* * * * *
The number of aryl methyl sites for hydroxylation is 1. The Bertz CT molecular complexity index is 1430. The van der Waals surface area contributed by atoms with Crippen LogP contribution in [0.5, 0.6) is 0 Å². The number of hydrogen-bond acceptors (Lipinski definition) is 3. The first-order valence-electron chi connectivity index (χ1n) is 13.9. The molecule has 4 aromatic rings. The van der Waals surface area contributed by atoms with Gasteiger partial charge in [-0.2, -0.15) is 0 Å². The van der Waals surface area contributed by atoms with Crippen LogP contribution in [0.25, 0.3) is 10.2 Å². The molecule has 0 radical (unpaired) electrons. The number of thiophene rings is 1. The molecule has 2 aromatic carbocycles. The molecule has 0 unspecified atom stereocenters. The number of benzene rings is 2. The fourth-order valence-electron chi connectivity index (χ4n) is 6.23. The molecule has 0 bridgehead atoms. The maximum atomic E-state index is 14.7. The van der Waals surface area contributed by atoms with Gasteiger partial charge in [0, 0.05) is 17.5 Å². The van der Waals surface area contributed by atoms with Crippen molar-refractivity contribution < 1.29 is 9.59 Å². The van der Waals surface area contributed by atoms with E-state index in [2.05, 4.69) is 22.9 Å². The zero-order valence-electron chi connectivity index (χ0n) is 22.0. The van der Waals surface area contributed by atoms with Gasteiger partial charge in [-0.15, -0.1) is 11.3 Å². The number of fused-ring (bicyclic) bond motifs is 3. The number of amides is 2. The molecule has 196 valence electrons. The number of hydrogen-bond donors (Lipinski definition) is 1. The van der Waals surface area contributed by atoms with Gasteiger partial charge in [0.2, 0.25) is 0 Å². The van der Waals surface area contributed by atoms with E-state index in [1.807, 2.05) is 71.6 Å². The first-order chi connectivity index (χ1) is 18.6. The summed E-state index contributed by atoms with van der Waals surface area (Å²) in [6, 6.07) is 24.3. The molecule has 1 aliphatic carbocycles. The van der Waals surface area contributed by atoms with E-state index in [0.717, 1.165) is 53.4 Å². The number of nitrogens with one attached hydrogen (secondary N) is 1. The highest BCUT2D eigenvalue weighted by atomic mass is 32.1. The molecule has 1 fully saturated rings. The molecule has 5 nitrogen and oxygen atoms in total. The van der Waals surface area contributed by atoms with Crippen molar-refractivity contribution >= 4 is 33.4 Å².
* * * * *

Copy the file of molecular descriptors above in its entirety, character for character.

The number of aryl methyl sites for hydroxylation is 1. The Bertz CT molecular complexity index is 1430. The van der Waals surface area contributed by atoms with Crippen LogP contribution in [0.5, 0.6) is 0 Å². The number of hydrogen-bond acceptors (Lipinski definition) is 3. The first-order valence-electron chi connectivity index (χ1n) is 13.9. The molecule has 4 aromatic rings. The van der Waals surface area contributed by atoms with Gasteiger partial charge in [-0.2, -0.15) is 0 Å². The van der Waals surface area contributed by atoms with Crippen LogP contribution in [0.25, 0.3) is 10.2 Å². The molecule has 0 radical (unpaired) electrons. The number of thiophene rings is 1. The molecule has 2 aromatic carbocycles. The molecule has 0 unspecified atom stereocenters. The number of benzene rings is 2. The fourth-order valence-electron chi connectivity index (χ4n) is 6.23. The molecule has 0 bridgehead atoms. The maximum atomic E-state index is 14.7. The van der Waals surface area contributed by atoms with Gasteiger partial charge in [0, 0.05) is 17.5 Å². The van der Waals surface area contributed by atoms with Crippen molar-refractivity contribution < 1.29 is 9.59 Å². The van der Waals surface area contributed by atoms with E-state index in [2.05, 4.69) is 22.9 Å². The zero-order valence-electron chi connectivity index (χ0n) is 22.0. The van der Waals surface area contributed by atoms with Gasteiger partial charge in [-0.15, -0.1) is 11.3 Å². The number of fused-ring (bicyclic) bond motifs is 3. The number of amides is 2. The molecule has 196 valence electrons. The number of hydrogen-bond donors (Lipinski definition) is 1. The van der Waals surface area contributed by atoms with Gasteiger partial charge in [0.2, 0.25) is 0 Å². The van der Waals surface area contributed by atoms with E-state index in [1.807, 2.05) is 71.6 Å². The first-order chi connectivity index (χ1) is 18.6. The summed E-state index contributed by atoms with van der Waals surface area (Å²) in [6, 6.07) is 24.3. The molecule has 1 aliphatic carbocycles. The van der Waals surface area contributed by atoms with E-state index in [0.717, 1.165) is 53.4 Å². The number of nitrogens with one attached hydrogen (secondary N) is 1. The highest BCUT2D eigenvalue weighted by atomic mass is 32.1. The molecule has 1 fully saturated rings. The molecule has 5 nitrogen and oxygen atoms in total. The van der Waals surface area contributed by atoms with Crippen molar-refractivity contribution >= 4 is 33.4 Å².